Contamination by perfluoroalkyl substances and microbial community structure in Pearl River Delta sediments

Lianguo Chen, Mirabelle M.P. Tsui, James C.W. Lam, Qi Wang, Chenyan Hu, Onyx W.H. Wai, Bingsheng Zhou, Paul K.S. Lam

Research output: Journal article publicationJournal articleAcademic researchpeer-review

23 Citations (Scopus)

Abstract

Environmental microbiota play essential roles in the maintenance of many biogeochemical processes, including nutrient cycling and pollutant degradation. They are also highly susceptible to changes in environmental stressors, with environmental pollutants being key disruptors of microbial dynamics. In the present study, a scientific cruise was launched on July 2017 around Pearl River Delta, a suitable studying site for perfluoroalkyl substances (PFASs) in the wake of the severe PFAS pollution. Surface sediment samples were collected from 18 representative stations to assess PFAS accumulation and profile microbial community. PFAS concentrations ranged from 24.2 to 181.4 pg/g dry weight in sediment, and perfluorooctanesulfonic acid (PFOS) was the dominant homologue. The concentrations of PFAS homologues in the current study were much lower than those reported in previous studies, implying effective management and control of pollution from PFAS-related industries. 16S rRNA gene amplicon sequencing revealed that Proteobacteria was the dominant phylum, while nitrogen-metabolizing Nitrosopumilus and sulfate-reducing Desulfococcus genera were the most abundant. Variations in microbial communities among sampling stations were mainly due to the differences in abundances of Escherichia, Nitrosopumilus, and Desulfococcus. The outbreak of Escherichia bacteria at specific coastal stations potentially indicated the discharge of fecal matter into the marine environment. Dissolved oxygen (DO) in bottom seawater significantly influenced the structure of microbial communities in the sediment, while current study failed to observe significant effects from PFAS pollutants. Positive correlations were found between DO and sulfate-reducing bacteria in Desulfococcus and GOUTA19 genera. Overall, this study explored relationships between environmental variables (e.g., PFAS pollutants) and sediment bacteria. Biogeochemical parameters significantly influenced the structure and composition of microbial communities in sediment. Biogeochemical parameters significantly shifted the structure of microbial communities in sediment.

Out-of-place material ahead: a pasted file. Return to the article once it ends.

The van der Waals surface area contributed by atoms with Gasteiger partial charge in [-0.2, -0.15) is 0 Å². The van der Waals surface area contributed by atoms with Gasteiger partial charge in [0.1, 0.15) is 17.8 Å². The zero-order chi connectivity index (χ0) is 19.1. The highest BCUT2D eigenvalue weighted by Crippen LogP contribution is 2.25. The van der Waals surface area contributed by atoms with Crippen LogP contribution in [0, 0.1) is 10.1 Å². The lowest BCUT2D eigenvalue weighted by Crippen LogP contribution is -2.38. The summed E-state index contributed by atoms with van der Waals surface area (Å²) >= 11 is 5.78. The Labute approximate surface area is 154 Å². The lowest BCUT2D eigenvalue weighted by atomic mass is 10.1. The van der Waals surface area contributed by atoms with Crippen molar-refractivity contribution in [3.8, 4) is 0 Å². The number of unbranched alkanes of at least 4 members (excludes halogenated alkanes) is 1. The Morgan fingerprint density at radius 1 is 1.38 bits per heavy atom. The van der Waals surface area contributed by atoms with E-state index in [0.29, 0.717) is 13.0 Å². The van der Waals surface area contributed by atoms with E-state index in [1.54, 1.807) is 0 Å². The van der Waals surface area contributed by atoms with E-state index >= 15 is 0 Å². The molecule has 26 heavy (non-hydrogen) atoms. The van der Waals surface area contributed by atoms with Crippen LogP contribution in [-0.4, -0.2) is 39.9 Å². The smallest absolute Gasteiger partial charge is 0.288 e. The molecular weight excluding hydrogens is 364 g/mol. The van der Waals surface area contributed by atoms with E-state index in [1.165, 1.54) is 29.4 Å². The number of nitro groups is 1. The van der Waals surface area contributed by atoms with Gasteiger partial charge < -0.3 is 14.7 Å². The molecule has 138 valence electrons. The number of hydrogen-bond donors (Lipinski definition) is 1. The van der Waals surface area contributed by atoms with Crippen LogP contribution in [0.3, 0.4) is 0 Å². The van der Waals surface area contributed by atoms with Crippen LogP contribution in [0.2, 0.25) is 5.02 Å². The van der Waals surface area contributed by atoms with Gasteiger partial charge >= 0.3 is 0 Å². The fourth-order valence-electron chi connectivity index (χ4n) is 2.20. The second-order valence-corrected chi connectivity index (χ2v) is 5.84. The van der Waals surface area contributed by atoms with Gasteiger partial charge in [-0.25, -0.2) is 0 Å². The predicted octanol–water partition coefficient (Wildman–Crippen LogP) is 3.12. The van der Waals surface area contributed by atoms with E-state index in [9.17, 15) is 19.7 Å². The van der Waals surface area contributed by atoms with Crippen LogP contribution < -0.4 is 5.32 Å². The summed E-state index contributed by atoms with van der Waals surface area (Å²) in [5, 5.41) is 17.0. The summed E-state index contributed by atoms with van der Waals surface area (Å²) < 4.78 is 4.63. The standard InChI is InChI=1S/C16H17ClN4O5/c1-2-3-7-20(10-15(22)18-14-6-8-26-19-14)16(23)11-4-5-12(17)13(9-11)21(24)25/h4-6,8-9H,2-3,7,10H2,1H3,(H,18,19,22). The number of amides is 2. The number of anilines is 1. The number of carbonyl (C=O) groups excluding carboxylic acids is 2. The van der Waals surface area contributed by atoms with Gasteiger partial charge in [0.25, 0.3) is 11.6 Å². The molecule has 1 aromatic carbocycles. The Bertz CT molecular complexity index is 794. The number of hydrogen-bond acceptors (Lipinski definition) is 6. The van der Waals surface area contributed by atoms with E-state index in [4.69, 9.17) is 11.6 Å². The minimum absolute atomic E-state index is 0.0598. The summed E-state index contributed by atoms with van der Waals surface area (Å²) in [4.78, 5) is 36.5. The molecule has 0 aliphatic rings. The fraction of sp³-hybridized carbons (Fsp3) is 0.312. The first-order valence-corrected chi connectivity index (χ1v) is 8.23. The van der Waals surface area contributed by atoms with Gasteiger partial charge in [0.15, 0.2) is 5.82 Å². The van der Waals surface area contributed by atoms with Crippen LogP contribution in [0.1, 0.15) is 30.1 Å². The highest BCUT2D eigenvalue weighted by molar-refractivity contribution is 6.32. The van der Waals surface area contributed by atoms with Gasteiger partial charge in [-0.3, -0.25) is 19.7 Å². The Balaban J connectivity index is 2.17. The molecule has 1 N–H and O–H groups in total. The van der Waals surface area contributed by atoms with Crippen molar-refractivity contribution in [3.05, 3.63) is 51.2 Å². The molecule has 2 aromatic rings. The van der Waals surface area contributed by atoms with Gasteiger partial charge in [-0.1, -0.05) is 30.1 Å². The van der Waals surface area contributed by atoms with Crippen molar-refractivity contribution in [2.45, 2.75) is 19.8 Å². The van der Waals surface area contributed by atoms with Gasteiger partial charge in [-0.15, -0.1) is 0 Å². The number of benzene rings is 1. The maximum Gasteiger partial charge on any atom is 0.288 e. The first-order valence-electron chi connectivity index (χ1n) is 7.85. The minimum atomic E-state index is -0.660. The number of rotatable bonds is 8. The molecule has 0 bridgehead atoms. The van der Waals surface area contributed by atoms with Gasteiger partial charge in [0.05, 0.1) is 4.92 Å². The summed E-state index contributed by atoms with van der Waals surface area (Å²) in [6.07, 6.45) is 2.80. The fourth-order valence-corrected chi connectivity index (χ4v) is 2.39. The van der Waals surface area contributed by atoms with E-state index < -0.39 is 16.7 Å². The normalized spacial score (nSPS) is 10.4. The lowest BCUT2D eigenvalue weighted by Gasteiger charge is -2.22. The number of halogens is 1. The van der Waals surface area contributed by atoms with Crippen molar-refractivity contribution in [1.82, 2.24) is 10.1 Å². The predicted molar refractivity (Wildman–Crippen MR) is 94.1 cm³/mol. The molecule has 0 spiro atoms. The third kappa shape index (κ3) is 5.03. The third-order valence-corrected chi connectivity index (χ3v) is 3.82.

Original languageEnglish
Pages (from-to)218-225
Number of pages8
JournalEnvironmental Pollution
Volume245
DOIs
Publication statusPublished - Feb 2019

Keywords

  • Dissolved oxygen
  • Microbiota
  • Pearl River Delta
  • Perfluoroalkyl substances
  • Sediment

ASJC Scopus subject areas

  • Toxicology
  • Pollution
  • Health, Toxicology and Mutagenesis

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